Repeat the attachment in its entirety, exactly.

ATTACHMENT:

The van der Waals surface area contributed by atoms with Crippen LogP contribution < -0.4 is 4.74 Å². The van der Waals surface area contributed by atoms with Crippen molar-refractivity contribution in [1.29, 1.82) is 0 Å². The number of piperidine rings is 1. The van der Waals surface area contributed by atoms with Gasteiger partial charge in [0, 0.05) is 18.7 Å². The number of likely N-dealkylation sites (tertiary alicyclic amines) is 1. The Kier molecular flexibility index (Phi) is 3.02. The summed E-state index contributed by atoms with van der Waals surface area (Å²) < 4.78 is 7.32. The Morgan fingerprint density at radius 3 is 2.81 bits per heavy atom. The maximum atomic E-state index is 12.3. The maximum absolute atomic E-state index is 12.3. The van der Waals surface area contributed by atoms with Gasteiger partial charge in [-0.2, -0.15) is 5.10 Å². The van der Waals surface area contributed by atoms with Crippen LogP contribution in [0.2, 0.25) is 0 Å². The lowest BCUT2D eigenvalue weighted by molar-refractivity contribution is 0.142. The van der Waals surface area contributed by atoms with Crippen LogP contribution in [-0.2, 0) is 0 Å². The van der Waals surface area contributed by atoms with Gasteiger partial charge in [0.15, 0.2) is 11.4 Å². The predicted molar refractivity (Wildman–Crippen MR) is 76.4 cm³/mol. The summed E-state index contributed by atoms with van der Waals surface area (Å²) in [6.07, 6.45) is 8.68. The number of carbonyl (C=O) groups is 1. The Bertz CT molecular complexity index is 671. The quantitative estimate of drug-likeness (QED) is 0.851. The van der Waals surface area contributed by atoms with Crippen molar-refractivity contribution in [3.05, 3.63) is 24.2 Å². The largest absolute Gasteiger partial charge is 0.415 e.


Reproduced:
The van der Waals surface area contributed by atoms with Crippen LogP contribution < -0.4 is 4.74 Å². The van der Waals surface area contributed by atoms with Crippen molar-refractivity contribution in [1.29, 1.82) is 0 Å². The number of piperidine rings is 1. The van der Waals surface area contributed by atoms with Gasteiger partial charge in [0, 0.05) is 18.7 Å². The number of likely N-dealkylation sites (tertiary alicyclic amines) is 1. The Kier molecular flexibility index (Phi) is 3.02. The summed E-state index contributed by atoms with van der Waals surface area (Å²) < 4.78 is 7.32. The Morgan fingerprint density at radius 3 is 2.81 bits per heavy atom. The maximum atomic E-state index is 12.3. The maximum absolute atomic E-state index is 12.3. The van der Waals surface area contributed by atoms with Gasteiger partial charge in [-0.2, -0.15) is 5.10 Å². The van der Waals surface area contributed by atoms with Crippen LogP contribution in [0.2, 0.25) is 0 Å². The lowest BCUT2D eigenvalue weighted by molar-refractivity contribution is 0.142. The van der Waals surface area contributed by atoms with Crippen LogP contribution in [-0.2, 0) is 0 Å². The van der Waals surface area contributed by atoms with Gasteiger partial charge in [0.15, 0.2) is 11.4 Å². The predicted molar refractivity (Wildman–Crippen MR) is 76.4 cm³/mol. The summed E-state index contributed by atoms with van der Waals surface area (Å²) in [6.07, 6.45) is 8.68. The number of carbonyl (C=O) groups is 1. The Bertz CT molecular complexity index is 671. The quantitative estimate of drug-likeness (QED) is 0.851. The van der Waals surface area contributed by atoms with Crippen molar-refractivity contribution in [3.05, 3.63) is 24.2 Å². The largest absolute Gasteiger partial charge is 0.415 e.